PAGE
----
At a time when polls show public opinion turning against the Democrats, some Republicans seem to be turning against each other. Even with the prospect of being able to win control of the Senate in this fall's elections, some Republicans are busy manufacturing ammunition for a circular firing squad.
A Republican faction's demonization of its own Senate Minority Leader, Mitch McConnell, is a classic example. If you listen to some of those who consider themselves the only true conservatives, you would never guess that McConnell received a lifetime 90 percent ranking by the American Conservative Union -- and in one recent year had a 100 percent ranking.
Ann Coulter -- whose conservative credentials nobody has ever challenged -- points out in her column that Mitch McConnell has not only led the fight for conservative principles repeatedly, but has been to the right of Sen. Ted Cruz on immigration issues.
Someone once said that, in a war, truth is the first casualty. Such seems true in this internal war among Republicans. As the late Daniel Patrick Moynihan said, "You are entitled to your own opinion, but not to your own facts."
Why should those of us who are not Republicans be concerned about this?
Fortunately or unfortunately, we have a two-party system. And -- very unfortunately -- we are at a crucial point in America's history, and perhaps approaching a point of no return.
The unfolding disaster of Obamacare is only the most visible symptom of a far deeper danger from a lawless administration in Washington that unilaterally changes laws passed by Congress. President Barack Obama has nearly three more years to continue doing irreparable damage to the fundamental basis of American government and Americans' freedom.
Only Republican control of the Senate can rein in this lawless administration, which can otherwise load the federal courts with lawless judges, who will be dismantling the rule of law and destroying the rights of the people, for decades after Obama himself is gone from the White House.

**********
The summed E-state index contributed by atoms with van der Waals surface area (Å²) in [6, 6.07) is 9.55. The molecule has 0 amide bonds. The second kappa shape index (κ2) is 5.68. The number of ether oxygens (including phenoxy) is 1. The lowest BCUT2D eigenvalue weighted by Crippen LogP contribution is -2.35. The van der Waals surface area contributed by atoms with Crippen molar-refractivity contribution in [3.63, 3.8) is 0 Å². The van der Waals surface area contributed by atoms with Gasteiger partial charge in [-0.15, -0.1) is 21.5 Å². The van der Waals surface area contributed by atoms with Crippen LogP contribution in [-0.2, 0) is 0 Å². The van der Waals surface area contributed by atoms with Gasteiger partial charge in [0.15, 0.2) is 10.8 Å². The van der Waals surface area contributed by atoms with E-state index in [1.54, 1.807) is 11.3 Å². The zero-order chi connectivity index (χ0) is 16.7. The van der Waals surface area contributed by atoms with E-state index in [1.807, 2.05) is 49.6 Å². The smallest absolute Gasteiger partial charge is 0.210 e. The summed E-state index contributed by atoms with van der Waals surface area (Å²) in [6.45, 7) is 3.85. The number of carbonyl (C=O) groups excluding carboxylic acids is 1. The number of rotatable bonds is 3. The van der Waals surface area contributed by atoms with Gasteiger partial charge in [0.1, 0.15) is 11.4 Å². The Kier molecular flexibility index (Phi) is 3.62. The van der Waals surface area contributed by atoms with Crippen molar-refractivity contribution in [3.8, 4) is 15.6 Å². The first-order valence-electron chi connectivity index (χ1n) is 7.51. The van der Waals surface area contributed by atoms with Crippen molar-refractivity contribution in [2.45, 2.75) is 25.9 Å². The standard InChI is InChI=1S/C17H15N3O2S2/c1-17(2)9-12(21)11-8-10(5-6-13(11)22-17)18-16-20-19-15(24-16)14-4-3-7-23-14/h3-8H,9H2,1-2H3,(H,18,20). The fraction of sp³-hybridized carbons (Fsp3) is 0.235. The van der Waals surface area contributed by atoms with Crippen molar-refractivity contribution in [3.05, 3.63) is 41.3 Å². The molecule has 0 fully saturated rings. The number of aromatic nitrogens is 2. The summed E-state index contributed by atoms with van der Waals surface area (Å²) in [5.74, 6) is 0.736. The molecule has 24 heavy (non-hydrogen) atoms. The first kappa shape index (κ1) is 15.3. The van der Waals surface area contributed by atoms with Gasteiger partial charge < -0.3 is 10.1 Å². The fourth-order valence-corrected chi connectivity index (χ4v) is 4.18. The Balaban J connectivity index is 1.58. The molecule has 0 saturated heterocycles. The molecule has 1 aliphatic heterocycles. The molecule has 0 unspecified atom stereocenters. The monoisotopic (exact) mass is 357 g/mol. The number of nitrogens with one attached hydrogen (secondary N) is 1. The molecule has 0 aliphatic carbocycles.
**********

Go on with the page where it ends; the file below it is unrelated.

Once that happens, even a future Republican majority, led by people with the kind of ideological purity that the Republican dissidents want, cannot undo the damage.
The Senate's power to confirm presidential nominees to the federal courts is the only thing that can prevent Obama from leaving that kind of toxic legacy in the federal courts, including the Supreme Court.
Only Republican control of both houses of Congress can repeal, or even seriously revise, Obamacare. And only Republican control of both houses of Congress plus the White House can begin to reverse the many lawless, reckless and dangerous policies of the Obama administration, at home and overseas.
This year's elections and the 2016 presidential election may be among the most important in the history of this country.
Those Republicans who seem ready to jeopardize their own party's chances of winning these two crucial elections by following a rule-or-ruin fight against fellow Republicans may claim to be following their ideals. But self-righteousness is not idealism, and it is seldom a way to advance any cause.
Politics, like war, is a question of power. If you don't have power, you can make fiery speeches or even conduct attention-getting filibusters, but that does not fundamentally change anything. And it has accomplished nothing in this case.
No doubt there can be legitimate differences of opinion about tactics and strategy on issues. But, if you don't have power, these are just empty clashes over debating points.
Certainly there has been much for which the Republican leadership has deserved to be criticized over the years. But, when the question is whether McConnell is preferable to Harry Reid as Senate majority leader, that isn't even a close call.
If the rule-or-ruin faction among Republicans ends up giving the Democrats another Senate majority under Reid, not only the Republican Party but the entire nation, and generations yet unborn, will end up paying the price.
Thomas Sowell is a senior fellow at the Hoover Institution, Stanford University.